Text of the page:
Diamonds on Call
Diamonds on Call
Diamonds on Call
Goto your account
Search Stories by: 

Feature Stories

Articles from STERLING SILVER JEWELLERY (863 Articles), GOLD JEWELLERY (681 Articles), PLATINUM JEWELLERY (51 Articles)

Renee Blackwell
Renee Blackwell

White metals are all the rage

As gold prices continue to rocket, other pale precious metals are having their turn to shine. Carla Caruso discovers how the market is swaying demand and design.
Something’s happening in jewellery stores. Five years ago, consumers couldn’t get enough of the industry’s white metal magic. Those with little cash to spare headed straight for silver, while those with deep pockets made a beeline for white gold, and those with even deeper pockets splurged on platinum.

But then the Global Financial Crisis hit and trade went topsy turvy: at first consumers chased price, but as the downturn continued they began to seek value instead; the rules of what they perceived as ‘precious’ changed.

So how has this affected consumers’ love affair with white precious metals?

The economic downturn has certainly encouraged consumers to be more discerning – weighing up both the price and longevity of a piece before putting their hands in their pockets.

But the rising price of gold – topping US$1,300 an ounce in mid-October – has perhaps played an even greater role in kick-starting more interest in other precious metals, with customers seeking maximum bang for their buck.

Nicola Cerrone, of high-end Sydney manufacturing retailer Cerrone Jewellers, says platinum has been one beneficiary of the rising price of gold: “White gold, especially in the last 10 years, has become very popular. [But] due to the strong gold prices at present, more people are using platinum as it’s becoming more accessible in comparison to the price of gold.”

James Courage, chief executive of the London-based Platinum Guild International – an organisation dedicated to inspiring a passion for the hypoallergenic luxury metal – confirms that platinum has become more accessible.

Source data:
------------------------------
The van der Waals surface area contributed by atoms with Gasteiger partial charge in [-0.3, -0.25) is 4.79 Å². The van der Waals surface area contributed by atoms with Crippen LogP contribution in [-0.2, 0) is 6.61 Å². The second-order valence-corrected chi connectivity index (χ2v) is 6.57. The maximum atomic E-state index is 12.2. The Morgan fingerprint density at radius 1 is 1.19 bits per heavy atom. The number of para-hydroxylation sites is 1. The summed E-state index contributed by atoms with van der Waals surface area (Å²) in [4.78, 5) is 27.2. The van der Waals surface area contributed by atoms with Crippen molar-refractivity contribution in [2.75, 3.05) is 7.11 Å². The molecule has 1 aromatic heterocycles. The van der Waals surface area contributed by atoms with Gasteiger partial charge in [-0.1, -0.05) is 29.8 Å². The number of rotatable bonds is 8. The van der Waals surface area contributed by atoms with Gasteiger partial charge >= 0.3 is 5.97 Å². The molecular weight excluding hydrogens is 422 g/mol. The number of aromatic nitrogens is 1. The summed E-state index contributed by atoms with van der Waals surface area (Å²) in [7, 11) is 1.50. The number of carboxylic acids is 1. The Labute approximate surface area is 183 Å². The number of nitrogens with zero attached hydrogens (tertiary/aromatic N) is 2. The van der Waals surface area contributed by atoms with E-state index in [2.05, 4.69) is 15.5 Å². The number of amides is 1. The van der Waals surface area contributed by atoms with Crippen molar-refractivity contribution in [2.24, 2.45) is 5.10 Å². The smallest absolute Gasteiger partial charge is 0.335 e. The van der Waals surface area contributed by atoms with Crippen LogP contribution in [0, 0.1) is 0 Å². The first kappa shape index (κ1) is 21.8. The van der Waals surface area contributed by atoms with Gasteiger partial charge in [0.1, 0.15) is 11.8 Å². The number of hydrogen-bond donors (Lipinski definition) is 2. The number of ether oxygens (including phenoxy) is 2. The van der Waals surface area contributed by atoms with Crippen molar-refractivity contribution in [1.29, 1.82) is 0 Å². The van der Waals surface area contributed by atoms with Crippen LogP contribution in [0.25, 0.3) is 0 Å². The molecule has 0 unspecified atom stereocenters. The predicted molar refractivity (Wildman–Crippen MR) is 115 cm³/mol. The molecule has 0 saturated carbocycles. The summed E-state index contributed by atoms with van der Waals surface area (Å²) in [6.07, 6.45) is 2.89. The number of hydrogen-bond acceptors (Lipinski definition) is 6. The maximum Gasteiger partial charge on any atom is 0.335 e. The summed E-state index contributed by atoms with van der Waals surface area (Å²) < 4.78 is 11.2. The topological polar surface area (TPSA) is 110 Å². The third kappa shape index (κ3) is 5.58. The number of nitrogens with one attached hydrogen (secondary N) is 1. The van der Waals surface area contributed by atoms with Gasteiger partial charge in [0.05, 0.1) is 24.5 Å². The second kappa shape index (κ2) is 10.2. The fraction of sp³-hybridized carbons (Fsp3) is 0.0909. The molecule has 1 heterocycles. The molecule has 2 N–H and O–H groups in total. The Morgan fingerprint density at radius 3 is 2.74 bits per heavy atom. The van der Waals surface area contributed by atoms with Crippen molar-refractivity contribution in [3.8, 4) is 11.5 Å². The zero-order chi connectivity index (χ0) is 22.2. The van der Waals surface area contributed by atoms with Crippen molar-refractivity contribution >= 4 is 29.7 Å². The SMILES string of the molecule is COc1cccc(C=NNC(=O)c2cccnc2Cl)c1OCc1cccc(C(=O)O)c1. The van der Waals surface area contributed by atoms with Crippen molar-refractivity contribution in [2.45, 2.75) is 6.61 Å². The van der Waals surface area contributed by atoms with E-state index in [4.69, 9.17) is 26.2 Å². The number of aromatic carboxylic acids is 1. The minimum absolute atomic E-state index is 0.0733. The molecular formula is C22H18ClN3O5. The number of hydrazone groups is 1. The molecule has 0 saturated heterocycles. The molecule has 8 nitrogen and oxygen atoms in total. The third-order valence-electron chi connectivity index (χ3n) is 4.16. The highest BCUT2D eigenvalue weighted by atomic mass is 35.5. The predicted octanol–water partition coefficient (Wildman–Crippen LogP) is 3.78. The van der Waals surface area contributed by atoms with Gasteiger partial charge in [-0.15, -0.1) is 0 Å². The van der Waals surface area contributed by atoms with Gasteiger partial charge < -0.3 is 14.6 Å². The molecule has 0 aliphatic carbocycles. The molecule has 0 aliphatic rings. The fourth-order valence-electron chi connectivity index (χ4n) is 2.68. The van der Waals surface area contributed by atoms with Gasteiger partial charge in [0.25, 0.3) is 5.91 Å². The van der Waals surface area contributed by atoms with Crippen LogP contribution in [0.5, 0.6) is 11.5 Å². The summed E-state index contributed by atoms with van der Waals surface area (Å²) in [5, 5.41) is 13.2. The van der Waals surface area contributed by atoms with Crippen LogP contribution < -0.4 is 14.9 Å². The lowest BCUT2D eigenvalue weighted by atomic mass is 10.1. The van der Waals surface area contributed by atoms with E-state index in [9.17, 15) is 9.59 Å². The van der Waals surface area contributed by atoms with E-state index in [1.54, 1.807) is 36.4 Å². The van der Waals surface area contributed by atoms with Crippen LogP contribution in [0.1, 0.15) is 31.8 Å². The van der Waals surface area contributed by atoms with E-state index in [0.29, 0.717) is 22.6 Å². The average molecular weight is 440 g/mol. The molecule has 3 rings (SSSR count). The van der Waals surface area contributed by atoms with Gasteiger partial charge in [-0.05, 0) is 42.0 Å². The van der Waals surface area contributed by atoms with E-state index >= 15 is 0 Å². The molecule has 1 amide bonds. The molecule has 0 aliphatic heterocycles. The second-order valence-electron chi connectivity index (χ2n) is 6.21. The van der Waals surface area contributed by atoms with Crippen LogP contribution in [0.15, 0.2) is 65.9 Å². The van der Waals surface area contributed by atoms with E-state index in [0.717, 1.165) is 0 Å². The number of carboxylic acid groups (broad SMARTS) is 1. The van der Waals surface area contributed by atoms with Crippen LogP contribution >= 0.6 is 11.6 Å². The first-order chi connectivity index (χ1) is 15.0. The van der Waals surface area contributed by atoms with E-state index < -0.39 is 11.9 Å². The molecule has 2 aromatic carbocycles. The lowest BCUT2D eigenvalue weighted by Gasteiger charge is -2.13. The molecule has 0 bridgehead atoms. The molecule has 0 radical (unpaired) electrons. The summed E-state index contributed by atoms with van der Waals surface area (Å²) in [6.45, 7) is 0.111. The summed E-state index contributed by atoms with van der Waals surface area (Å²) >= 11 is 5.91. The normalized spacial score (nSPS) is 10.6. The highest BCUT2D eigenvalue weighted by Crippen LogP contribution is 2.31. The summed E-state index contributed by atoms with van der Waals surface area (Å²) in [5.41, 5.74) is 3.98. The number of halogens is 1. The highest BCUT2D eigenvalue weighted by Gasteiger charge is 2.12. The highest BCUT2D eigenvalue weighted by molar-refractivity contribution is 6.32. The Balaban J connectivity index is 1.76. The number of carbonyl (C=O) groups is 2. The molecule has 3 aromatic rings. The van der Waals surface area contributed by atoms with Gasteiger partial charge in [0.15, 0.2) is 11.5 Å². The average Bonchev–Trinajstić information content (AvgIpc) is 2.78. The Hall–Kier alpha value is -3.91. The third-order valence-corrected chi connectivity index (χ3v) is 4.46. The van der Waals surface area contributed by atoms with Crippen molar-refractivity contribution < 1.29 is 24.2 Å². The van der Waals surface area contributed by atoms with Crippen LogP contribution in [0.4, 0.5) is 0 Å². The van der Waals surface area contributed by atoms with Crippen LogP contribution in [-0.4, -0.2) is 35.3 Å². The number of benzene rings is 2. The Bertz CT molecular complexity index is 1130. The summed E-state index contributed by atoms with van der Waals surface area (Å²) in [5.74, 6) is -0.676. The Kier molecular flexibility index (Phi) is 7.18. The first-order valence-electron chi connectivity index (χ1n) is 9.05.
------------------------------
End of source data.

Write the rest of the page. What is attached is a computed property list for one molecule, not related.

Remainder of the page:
“The main change has been the reduction in platinum’s premium over gold, which today lies between 25 and 30 per cent, compared with over 100 per cent in recent years,” he explains. “Platinum jewellery manufacturers have reacted to the opportunity by producing more ‘entry level’ bridal rings.” Entry-level prices are classed as under $5,000, according to Courage.

Despite its price premium, platinum is a natural winner for consumers seeking maximum value from their jewellery purchase and retailers should be selling it as such: the metal’s durability makes it suitable for everyday wear and will mean the piece lasts longer.

Courage claims he’s had manufacturers in India,China and Europe speak of increasing interest in platinum enquiries from Australia.

This is good news for Australian design too. Courage says, “Platinum specialists love to create in the precious metal as it is ductile and enables the creation of delicate pieces.”

At the BaselWorld international watch and jewellery show in Switzerland earlier this year, Platinum Guild International saw the emerging design trend as a shift towards more structured, engineered designs – such as perforated, tubular and chain styles – which it said would enable the creation of “strong, yet intricate” jewellery.

Palladium – a lustrous, silvery-white precious metal that is a relative newcomer to the market – has also had a surge of interest. This is largely due to gold price hikes, but it has unique advantages over other white precious metals that are exciting some jewellers.

Unlike white gold, which comprises yellow gold and white-blending metals, it doesn’t have to be rhodium-plated once a year to maintain its lustrous appearance. So says Michael Sobbi, the director of Sydney's Linda & Co Designer Jewellers.

“Nothing’s more horrible than when you see a ring that looks yellow or brown after a couple of years,” he says. “Palladium doesn’t change colour. It’s a white metal, yet it’s the same price as 9-carat white gold. It’s like platinum, but without the price.”

While it’s still a niche market, it’s been steadily growing in the past year, according to Sobbi. “At the moment we’re doing about 30 per cent [of our jewellery in palladium], which is quite high. We’re just trying to push it as much as we can.” He adds, “When you explain to customers that good white gold uses palladium, not nickel, it’s not hard for them to make the decision.”